• The combined effects of population explosion and
changing modern living standards have a cumulative
effect in the generation of a large amount of various
types of wastes. Solid waste can be classified into
different types depending on their source.
Ø Municipal solid waste (MSW)
Ø Industrial waste
Ø Hazardous waste
Ø Biomedical or hospital waste: as infectious waste.
Ø Agricultural waste
• Muncipal Solid Waste (MSW): The term municipal solid
waste (MSW) is generally used to describe most of the
non-hazardous solid waste from a city, town or village
that requires routine collection and transport to a
processing or disposal site.
• Sources of MSW include private homes, commercial
establishments and institutions, as well as industrial
• facilities. However, MSW does not include wastes from
industrial processes, construction and demolition debris,
sewage sludge, mining waste or agricultural wastes.
• MSW is also called as trash or garbage. In general,
domestic waste and MSW are used as synonyms.
• Municipal solid waste contains a wide variety of
materials. It can contain food waste (like
vegetable and meat material, leftover food,
eggshells etc.), which is classified as wet
• As well as paper, plastic, tetrapack, plastic cans,
newspaper, glass bottles, carboard boxes,
aluminum foil, metal items, wood pieces, etc.,
which is classified as dry garbage.
• India’s urban population slated to increase from
the current 330 million to about 600 million by
2030, the challenge of managing municipal solid
waste (MSW) in an environmentally and
economically sustainable manner is bound to
assume gigantic proportions.
• The country has over 5,000 cities and towns,
which generate about 40 million tonnes of MSW
per year today. Going by estimates of TERI, this
could well touch 260 million tonnes per year by
Functional elements of MSW management
The municipal solid waste industry has four
• and waste-to-energy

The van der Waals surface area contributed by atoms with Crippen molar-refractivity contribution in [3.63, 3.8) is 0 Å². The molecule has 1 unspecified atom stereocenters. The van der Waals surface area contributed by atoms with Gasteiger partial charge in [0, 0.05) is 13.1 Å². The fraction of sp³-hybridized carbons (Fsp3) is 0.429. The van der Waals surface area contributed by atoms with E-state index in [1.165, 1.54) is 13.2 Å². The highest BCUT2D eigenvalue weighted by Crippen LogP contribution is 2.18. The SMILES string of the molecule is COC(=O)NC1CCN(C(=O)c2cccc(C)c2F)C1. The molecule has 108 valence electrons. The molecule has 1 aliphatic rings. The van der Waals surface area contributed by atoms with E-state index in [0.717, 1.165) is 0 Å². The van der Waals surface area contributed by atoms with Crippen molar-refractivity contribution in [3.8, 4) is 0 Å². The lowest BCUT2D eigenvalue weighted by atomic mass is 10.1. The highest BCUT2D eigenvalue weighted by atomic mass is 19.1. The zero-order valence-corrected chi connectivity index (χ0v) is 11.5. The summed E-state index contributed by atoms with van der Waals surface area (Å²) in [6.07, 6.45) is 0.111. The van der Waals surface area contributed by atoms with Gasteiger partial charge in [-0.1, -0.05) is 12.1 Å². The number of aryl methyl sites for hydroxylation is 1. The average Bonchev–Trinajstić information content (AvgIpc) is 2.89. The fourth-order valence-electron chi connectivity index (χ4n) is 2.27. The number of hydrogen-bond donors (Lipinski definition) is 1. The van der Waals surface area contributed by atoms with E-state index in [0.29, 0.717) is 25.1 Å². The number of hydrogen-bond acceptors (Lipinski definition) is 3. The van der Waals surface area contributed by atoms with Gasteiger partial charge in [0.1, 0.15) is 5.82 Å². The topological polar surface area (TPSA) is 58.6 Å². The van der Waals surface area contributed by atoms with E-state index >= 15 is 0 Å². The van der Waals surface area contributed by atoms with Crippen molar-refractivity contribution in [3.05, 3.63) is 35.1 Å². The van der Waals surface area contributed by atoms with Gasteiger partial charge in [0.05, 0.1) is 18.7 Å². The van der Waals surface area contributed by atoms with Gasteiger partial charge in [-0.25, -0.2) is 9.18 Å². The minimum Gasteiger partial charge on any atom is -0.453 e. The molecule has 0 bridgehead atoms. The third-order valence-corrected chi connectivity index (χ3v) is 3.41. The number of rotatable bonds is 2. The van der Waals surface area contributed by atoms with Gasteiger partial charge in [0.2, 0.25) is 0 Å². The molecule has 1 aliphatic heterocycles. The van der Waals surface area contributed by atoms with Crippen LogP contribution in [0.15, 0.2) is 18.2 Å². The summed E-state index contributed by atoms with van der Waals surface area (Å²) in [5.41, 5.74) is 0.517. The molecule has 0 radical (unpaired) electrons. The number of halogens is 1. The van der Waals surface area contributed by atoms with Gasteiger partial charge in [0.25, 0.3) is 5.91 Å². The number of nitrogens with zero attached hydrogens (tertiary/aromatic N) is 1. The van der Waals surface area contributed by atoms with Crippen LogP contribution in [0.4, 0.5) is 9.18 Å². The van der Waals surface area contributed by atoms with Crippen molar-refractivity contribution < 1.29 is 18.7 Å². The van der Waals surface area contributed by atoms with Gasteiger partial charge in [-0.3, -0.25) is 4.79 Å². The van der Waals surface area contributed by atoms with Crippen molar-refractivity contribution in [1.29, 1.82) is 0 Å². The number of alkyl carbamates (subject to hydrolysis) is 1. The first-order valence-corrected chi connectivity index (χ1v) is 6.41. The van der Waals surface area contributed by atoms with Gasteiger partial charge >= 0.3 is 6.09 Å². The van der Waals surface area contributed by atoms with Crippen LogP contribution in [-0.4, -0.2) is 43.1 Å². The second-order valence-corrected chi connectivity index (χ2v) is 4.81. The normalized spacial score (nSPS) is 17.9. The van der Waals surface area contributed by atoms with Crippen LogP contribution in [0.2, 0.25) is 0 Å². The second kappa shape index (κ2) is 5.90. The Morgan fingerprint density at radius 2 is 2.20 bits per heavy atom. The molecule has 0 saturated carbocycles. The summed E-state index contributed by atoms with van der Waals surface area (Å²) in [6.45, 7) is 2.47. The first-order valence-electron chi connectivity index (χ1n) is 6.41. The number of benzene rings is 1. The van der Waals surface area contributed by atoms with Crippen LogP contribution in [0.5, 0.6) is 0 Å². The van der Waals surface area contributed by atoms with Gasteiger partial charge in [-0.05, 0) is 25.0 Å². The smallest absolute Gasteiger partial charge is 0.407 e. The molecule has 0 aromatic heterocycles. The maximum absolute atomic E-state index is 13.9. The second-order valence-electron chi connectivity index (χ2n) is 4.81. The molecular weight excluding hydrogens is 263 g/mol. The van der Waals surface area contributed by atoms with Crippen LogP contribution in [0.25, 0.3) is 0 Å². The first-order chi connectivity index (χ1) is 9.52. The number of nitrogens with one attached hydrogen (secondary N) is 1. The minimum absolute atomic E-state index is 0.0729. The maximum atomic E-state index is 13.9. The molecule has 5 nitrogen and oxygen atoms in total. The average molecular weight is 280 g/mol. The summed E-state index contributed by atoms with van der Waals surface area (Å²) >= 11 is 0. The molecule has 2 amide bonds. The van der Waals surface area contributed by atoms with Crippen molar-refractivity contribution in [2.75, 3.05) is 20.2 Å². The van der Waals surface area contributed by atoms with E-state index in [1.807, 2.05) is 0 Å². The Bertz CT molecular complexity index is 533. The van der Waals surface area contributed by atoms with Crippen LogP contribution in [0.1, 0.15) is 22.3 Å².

• Generation, collection, sorting and separation,
transfer and disposal/utilization.
• Waste generation encompasses activities in
which materials are identified as no longer
being of value and are either thrown out or
gathered together for disposal.
• The functional element of Collection includes not
only the gathering of solid waste and recyclable
materials, but also the transport of these
materials, after collection, to the location where
the collection vehicle is emptied. This location
may be a materials processing facility, a transfer
station or a landfill disposal site.
• A modern sanitary landfill is not a dump; it
is an engineered facility used for disposing
of solid wastes on land without creating
nuisances or hazards to public health or
safety, such as the breeding of insects
and the contamination of ground water.
• Municipal solid waste can be used to
• Several technologies have been
developed that make the processing of
MSW for energy generation cleaner and
more economical than ever before,
• including landfill gas capture, combustion,
• Municipal solid waste management is more of an
administrative and institutional mechanism
failure problem rather than a technological one.
• Until now, MSW management has been
considered to be almost the sole responsibility of
urban governments, without the participation of
citizens and other stakeholders.
• The Centre and the Supreme Court, however,
have urged that this issue be addressed with
multiple stakeholder participation. Cities in India
spend approximately 20% of the city budget on
solid waste services.
Wastes are classified as hazardous
if they exhibit any of 4 primary
characteristics - physical or
chemical properties of toxicity,
reactivity ignitability and corrosivity.
• Hazardous wastes are those that can cause
harm to human and the environment.
Characteristics of hazardous wastes:
• Toxic wastes are those that are poisonous in small or trace amounts.
Some may have acute or immediate effect on human or animals.
Carcinogenic or mutagenic causing biological changes in the children of
exposed people and animals. Eg: pesticides, heavy metals.
• Reactive wastes: reactive wastes are those that have a tendency to react
vigorously with air or water are unstable to shock or heat, generate toxic
gases or explode during routine management. Eg: Gun powder,
• Ignitable waste: are those that burn at relatively low temperatures (<60o